3.2. Initial Population Generated by a Chaotic Array In evolutionary algorithms based on population iterations, the diversity of the initial population can produce active effect on the search performance of the algorithms [19]. Due to the uncertainty of the area of the optimal values, the optimization problems need to be solved by multiple searches or to increase the size of the population. The calculated amount of the algorithms is increased, and the stability is reduced. Chaos phenomenon is an inherent characteristic in deterministic nonlinear dynamic systems, which is random and ergodic. It satisfies the diversity of the initial population of the swarm intelligent algorithms. In this paper, Eq. (10) is chosen to initialize the population.  x n / a ,0  x n  a xn    (1  x n ) /( 1  a ), a  x n  1

(10)

According to Eq. (10), the basic steps of the initializing the cuckoo algorithms is as follows. Step 1:Generate randomly a d-dimensional initial sequence value, x ( 0 )  ( x 1 ( 0 ), x 2 ( 0 ),..., x d ( 0 )) . Each dimension value of x ( 0 ) is a random number between 0 and 1. Step 2:We use Eq. (10) to iterate T times. The i-th order is x ( i )  ( x1 ( i ), x 2 ( i ),..., x d ( i )) . Step 3:According to Eq. (11), we can get an initial individual in solution space. nest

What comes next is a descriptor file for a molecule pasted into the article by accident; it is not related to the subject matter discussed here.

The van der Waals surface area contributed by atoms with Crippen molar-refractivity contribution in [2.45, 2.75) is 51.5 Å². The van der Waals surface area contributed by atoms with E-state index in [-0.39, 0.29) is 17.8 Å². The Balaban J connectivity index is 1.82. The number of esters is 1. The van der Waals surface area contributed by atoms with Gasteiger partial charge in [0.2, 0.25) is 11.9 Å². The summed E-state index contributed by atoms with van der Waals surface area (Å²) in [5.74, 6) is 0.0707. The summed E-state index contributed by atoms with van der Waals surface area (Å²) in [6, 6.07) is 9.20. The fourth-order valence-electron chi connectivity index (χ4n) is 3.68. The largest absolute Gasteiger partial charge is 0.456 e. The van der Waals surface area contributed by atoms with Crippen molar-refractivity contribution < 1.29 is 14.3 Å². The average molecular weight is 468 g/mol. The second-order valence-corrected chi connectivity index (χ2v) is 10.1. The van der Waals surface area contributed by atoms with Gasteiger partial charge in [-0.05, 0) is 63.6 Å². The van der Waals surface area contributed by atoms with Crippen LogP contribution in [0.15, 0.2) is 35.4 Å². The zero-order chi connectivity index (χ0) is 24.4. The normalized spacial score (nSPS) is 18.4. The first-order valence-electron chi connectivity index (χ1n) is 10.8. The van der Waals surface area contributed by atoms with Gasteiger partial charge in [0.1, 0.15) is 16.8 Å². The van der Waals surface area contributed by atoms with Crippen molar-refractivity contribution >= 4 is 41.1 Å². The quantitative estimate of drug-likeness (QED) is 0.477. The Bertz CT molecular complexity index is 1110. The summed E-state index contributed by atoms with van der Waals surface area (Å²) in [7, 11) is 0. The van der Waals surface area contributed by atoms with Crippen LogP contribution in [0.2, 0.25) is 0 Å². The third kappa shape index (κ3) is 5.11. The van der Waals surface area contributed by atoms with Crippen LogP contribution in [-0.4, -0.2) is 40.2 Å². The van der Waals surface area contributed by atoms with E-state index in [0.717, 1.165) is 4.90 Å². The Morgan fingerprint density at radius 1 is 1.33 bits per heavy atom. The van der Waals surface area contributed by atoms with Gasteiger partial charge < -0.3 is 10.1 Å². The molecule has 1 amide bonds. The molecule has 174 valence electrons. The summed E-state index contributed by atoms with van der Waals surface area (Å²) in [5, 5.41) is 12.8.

436

j

(i ) 

lj  u 2

j



u

j

 lj 2

 x j (i )

(11)

Copyright ⓒ 2015 SERSC

International Journal of Hybrid Information Technology Vol.8, No.12 (2015)

where

nest

j

(i )

is j-th dimensional value of i-th initial, x j ( i ) is j-th dimensional value of i-

th chaotic sequence value, l j and

u j

are the corresponding lower and upper boundary